Synchrodyne wrote:A corollary question is are or were there any MF transmitters designed to radiate only a skywave, with negligible ground wave?



But a horizontal radiator such as a dipole produces a skywave only, in a lobe pattern that I think varies according to its distance from the ground. Probably a reflector would be needed to “point” the skywave in the right direction. But a horizontal dipole and reflector for MF mounted at say 0.25 lambda or higher would be rather a large array. Are or were there any such actually used for MF skywave broadcasting?

Cheers,

Steve


Would a common or garden ferrite rod aerial as used in most tranie radios or a frame aerial respond well to a horizontal polarised medium wave signals? I presume a random wire aerial will respond to any old polarisation..

 
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Re: Medium wave stations that relied on skywaves.

Post by Terrykc » Sun Jun 12, 2016 7:13 pm

Doz wrote:Ah! Radio 10 Gold on 765kHz - a classic example of the power of the ground wave which gave excellent all-day reception over a large part of Britain - the radio in my van was permanently tuned to it!


Wasn't it 675?

Oops! Yes it was! (I've obviously confused it with BBC Essex!)

"Hier Radio Tien Gold op AM, zes zeven vijf, middel golf ..."

I heard that so many times in the past that I'm surprised I mucked it up!

 
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Re: Medium wave stations that relied on skywaves.

Post by Synchrodyne » Sun Jun 12, 2016 11:00 pm

colly0410 wrote:Would a common or garden ferrite rod aerial as used in most tranie radios or a frame aerial respond well to a horizontal polarised medium wave signals? I presume a random wire aerial will respond to any old polarisation..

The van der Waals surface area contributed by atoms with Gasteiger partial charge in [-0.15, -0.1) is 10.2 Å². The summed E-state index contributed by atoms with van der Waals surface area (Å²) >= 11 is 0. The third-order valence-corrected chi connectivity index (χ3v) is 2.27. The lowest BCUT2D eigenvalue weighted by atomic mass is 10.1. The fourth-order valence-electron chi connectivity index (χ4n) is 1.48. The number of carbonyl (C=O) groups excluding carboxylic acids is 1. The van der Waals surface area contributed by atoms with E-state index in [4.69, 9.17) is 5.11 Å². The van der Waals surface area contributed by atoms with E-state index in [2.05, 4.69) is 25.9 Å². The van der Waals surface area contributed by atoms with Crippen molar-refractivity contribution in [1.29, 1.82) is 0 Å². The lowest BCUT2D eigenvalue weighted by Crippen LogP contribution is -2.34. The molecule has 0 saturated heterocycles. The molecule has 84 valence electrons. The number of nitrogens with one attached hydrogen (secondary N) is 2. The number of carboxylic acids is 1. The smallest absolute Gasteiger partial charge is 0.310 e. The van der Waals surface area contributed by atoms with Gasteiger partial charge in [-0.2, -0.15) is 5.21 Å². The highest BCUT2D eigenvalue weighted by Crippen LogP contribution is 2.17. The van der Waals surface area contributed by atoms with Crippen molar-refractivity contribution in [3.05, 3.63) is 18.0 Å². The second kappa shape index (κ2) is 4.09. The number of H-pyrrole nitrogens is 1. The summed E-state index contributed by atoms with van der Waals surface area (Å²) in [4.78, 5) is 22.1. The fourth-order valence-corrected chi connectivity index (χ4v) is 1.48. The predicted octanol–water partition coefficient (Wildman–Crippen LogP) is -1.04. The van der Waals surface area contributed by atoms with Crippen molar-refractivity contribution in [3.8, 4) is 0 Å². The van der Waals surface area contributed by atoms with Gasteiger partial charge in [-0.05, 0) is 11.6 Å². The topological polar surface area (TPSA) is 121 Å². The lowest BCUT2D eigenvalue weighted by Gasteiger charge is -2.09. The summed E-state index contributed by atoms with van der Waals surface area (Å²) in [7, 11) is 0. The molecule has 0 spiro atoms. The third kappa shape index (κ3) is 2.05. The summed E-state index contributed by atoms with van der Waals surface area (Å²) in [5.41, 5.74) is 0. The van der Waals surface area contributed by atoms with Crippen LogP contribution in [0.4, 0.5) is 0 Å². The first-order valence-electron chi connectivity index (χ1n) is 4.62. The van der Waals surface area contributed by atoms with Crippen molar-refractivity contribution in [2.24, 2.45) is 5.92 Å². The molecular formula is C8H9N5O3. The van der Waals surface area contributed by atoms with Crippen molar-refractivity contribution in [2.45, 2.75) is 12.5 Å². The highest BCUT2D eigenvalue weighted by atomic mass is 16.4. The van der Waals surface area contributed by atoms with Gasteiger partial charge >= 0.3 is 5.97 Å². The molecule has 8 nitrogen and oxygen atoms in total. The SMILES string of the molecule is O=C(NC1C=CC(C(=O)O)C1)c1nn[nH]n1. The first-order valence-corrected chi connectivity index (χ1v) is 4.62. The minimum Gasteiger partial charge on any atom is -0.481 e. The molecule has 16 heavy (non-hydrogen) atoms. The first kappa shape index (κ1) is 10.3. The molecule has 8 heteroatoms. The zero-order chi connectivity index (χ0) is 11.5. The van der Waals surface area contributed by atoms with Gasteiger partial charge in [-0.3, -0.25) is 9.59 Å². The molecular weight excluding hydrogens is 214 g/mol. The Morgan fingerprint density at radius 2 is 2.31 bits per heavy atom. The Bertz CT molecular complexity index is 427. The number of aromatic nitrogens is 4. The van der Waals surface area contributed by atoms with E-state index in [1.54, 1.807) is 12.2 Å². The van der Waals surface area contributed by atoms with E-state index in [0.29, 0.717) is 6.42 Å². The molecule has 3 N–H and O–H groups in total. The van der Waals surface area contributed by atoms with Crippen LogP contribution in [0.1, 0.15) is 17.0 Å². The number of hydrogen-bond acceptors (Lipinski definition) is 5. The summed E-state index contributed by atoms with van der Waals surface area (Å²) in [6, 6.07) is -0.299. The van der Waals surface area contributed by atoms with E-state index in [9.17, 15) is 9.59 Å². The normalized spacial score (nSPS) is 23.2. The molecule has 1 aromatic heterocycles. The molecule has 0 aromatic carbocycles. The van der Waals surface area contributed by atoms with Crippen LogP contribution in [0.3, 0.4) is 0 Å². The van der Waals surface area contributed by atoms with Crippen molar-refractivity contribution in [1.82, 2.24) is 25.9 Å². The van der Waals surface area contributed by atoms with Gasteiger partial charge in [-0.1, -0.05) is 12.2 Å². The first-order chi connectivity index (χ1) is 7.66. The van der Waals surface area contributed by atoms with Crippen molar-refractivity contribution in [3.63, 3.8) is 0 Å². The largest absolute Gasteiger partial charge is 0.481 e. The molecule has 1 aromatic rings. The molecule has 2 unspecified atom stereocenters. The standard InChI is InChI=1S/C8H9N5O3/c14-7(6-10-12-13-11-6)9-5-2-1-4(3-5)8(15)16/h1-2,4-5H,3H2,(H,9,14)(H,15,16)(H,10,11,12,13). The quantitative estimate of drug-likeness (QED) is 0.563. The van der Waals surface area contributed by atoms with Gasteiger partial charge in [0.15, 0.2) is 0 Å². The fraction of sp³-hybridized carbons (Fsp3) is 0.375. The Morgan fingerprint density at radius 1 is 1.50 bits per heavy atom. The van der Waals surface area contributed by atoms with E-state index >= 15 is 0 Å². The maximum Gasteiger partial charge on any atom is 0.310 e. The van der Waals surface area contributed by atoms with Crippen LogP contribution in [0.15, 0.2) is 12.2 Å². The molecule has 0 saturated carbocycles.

My understanding is that a vertical frame aerial does not respond well to horizontally polarized waves, but that it is insensitive to the arrival angle of vertically polarized waves. Ferrites rods I am not sure about.

I suspect that many MF skywaves originate from vertically polarized radiators. But they are rotated somewhat by the ionosphere, and probably end up with elliptical polarization. Thus receiving aerial polarization may not be particularly critical.

For fading-free MF ground wave reception, the vertical aerial, as high as possible, is probably the best, as it is less responsive to higher angle skywaves, such as the first return from the wanted transmitter. It is probably also satisfactory for low-angle skywaves from more distant transmitters. An inverted L or T aerial, although still vertically polarized, is more responsive to skywaves, which is good if that is what you want to receive, particularly higher angle skywaves, but not so good if you want clean ground wave reception.

Cheers,

Steve

 
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Re: Medium wave stations that relied on skywaves.

Post by dtvmcdonald » Tue Jun 14, 2016 7:18 pm